In an age of global uncertainty, allies and enemies must be scrutinized, and we must question why we choose to be in conflict. Iran, as it pursues a nuclear weapon as a security guarantee, is perhaps the most important case to re-examine. This paper argues that the United States should not only prevent Iran from obtaining a nuclear weapon, it should try to make Iran an American ally. What this would look like in practice is difficult to say. This paper merely initiates discussion of a scenario long considered impossible, and shows that there is significant mutual interest in pursuing it. While shared trust cannot occur in the current situation, offers of cooperation from both sides offer the only recourse to a future without a prolonged nuclear standoff akin to that with North Korea. The scope of this paper is confined to laying the groundwork for establishing potential areas of cooperation and identifying the mutual benefits that would arise as a result.
Climate change, while not determining power shifts on its own, often acts as a stress multiplier on existing tensions and instabilities. Using the current political struggle over the Arctic as a case study, this paper evaluates how climate change affects global power relations by altering the existing international status quo. The analysis shows how a nontraditional security phenomenon is leading to the emergence of traditional security dilemmas, such as competition over resources and interstate tensions over boundary demarcations. The status quo reflects an increasingly fragile situation, compounded by the lack of legal mechanisms for resolving and adjudicating actual and potential disputes over the Arctic region.
This paper evaluates how U.S. President George W. Bush’s push for democratization in Egypt may have influenced the 2011 Egyptian uprising. It argues that Bush’s “Freedom Agenda” policy towards Egypt had a number of small but significant effects that both heightened and publicized Egyptians’ discontent with former Egyptian president Hosni Mubarak – effects which were not necessarily intended or central to the Agenda when it was conceived. Specifically, the Freedom Agenda created a period of limited public dialogue, which further alienated Egyptians from their government, and altered the economic environment – all factors which made the 2011 uprising more likely.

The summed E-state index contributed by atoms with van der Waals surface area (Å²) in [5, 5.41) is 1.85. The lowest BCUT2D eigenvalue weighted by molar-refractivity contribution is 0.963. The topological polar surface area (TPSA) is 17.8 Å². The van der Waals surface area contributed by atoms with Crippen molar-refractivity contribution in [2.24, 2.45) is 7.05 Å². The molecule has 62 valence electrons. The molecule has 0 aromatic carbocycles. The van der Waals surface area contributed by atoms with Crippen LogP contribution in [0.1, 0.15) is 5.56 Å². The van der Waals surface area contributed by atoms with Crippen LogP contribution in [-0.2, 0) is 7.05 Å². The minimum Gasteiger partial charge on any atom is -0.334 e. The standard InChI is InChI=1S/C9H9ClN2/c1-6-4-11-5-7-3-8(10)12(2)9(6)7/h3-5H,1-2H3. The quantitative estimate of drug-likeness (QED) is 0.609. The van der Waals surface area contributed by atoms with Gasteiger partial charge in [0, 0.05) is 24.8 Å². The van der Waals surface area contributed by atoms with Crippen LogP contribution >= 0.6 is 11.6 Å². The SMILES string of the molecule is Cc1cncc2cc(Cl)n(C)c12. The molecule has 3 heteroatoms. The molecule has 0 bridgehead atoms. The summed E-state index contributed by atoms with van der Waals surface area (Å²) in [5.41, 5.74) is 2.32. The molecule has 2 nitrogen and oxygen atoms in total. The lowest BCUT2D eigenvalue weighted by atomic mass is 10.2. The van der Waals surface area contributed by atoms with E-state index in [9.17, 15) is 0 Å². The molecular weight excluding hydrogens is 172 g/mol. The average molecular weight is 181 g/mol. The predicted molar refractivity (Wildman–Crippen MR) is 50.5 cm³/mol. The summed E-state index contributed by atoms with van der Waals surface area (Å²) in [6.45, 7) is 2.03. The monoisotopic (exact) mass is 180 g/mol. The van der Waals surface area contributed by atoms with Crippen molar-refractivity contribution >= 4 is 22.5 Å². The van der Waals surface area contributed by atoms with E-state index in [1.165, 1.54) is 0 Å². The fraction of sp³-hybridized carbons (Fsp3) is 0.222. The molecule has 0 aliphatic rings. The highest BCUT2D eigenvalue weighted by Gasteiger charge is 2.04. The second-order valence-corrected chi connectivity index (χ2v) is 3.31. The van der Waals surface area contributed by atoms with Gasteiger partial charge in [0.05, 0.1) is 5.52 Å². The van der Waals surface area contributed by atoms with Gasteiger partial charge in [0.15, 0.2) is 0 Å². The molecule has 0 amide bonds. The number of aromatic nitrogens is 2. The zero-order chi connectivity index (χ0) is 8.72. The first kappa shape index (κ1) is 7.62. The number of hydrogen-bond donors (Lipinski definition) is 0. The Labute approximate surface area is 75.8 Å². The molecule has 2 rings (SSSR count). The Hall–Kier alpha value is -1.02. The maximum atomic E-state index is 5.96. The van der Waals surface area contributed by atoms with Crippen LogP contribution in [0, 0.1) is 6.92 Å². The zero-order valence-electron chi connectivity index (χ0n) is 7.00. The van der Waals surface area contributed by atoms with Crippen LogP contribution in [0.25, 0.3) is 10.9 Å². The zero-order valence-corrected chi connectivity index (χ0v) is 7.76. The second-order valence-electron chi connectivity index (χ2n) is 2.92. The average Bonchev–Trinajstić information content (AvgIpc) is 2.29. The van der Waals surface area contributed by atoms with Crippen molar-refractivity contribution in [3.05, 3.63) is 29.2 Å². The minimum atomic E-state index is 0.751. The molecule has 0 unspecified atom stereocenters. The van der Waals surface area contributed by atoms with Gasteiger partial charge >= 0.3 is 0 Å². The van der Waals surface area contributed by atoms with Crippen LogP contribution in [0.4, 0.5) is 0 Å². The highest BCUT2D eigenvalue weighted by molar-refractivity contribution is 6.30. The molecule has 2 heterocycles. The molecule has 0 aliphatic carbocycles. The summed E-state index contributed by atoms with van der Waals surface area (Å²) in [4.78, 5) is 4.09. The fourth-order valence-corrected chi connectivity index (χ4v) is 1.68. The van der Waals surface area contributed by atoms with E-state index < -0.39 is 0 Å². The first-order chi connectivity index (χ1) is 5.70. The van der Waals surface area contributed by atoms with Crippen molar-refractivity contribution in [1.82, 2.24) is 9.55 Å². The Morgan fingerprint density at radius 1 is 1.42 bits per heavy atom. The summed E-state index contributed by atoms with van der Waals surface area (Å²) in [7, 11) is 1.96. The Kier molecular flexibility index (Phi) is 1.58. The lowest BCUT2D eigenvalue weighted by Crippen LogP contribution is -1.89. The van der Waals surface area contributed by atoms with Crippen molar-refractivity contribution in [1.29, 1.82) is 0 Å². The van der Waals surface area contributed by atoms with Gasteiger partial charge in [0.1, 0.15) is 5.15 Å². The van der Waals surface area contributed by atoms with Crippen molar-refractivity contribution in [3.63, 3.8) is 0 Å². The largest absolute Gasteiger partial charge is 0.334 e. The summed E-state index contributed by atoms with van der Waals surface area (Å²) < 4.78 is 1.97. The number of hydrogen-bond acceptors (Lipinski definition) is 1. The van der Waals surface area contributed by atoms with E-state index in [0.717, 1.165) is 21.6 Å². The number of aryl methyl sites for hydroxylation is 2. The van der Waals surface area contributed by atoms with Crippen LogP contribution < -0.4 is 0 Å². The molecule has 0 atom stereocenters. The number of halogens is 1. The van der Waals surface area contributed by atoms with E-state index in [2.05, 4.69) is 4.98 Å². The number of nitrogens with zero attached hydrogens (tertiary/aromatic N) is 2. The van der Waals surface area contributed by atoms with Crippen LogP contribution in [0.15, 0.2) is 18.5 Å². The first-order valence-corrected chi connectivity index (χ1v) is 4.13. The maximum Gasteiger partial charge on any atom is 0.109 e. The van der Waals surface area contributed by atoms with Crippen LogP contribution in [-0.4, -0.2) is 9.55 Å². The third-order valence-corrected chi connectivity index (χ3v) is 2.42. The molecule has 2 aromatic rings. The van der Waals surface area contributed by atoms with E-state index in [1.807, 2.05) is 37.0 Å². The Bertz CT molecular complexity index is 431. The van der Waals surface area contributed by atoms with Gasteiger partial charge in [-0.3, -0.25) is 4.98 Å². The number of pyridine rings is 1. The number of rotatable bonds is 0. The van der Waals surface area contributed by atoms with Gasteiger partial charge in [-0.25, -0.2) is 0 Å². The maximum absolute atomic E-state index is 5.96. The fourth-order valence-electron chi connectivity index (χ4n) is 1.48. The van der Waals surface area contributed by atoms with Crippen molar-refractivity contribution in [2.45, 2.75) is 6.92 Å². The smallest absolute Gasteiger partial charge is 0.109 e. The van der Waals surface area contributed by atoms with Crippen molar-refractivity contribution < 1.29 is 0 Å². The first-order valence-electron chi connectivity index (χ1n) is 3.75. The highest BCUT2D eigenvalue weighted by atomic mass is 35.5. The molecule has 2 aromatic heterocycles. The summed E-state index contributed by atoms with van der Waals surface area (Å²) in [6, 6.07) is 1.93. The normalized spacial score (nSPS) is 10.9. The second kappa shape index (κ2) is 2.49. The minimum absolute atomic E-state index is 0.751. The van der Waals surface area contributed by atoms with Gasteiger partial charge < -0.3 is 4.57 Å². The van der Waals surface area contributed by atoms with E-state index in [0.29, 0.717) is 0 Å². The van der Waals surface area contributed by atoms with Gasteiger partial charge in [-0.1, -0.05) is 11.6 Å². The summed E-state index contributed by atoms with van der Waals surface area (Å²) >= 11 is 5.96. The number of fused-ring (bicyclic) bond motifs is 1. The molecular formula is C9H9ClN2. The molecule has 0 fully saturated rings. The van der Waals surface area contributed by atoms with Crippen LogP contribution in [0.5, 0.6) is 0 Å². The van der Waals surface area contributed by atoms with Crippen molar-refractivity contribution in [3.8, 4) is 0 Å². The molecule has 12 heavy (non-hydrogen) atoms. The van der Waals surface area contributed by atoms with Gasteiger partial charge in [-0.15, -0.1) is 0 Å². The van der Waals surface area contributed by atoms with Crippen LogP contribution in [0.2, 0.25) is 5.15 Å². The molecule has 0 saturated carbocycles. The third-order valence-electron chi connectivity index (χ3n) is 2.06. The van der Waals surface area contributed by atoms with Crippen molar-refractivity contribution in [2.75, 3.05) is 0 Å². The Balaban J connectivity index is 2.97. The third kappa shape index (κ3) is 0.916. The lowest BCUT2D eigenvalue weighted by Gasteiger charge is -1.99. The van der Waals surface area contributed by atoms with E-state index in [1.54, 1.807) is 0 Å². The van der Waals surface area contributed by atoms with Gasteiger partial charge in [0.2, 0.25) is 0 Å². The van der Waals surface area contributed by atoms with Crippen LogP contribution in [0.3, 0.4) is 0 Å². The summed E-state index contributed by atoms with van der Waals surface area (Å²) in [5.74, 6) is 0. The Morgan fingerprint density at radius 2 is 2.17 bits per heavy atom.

For the past two decades, the ‘failed state’ of Somalia has been ravaged by protracted violence and famine, armed clashes between warlords, and their unpredictably shifting alliances. As the extended mandate of the corrupt and dysfunctional Transitional Federal Government nears its expiration date in August 2012, increasing international attention has created an impetus for a renewed consolidation process leading to the recent London Conference on Somalia. This paper assesses the realistic options for a shift towards peaceful governance, and examines what lessons can be learned from the hitherto existing international approach that has fueled rather than averted violent conflict.
This paper examines the extent to which power has shifted to new political actors in North Africa as a result of the 2011 "Arab Spring" uprisings. Focusing on Tunisia, Libya, Egypt and Morocco, this paper identifies the changes taking place in these states, and elucidates the distinct ways in which power is shifting in each case. The emergence of Islamist movements as organized political actors is a common feature of all four countries and represents potentially the most significant power shift in a region yearning for democracy.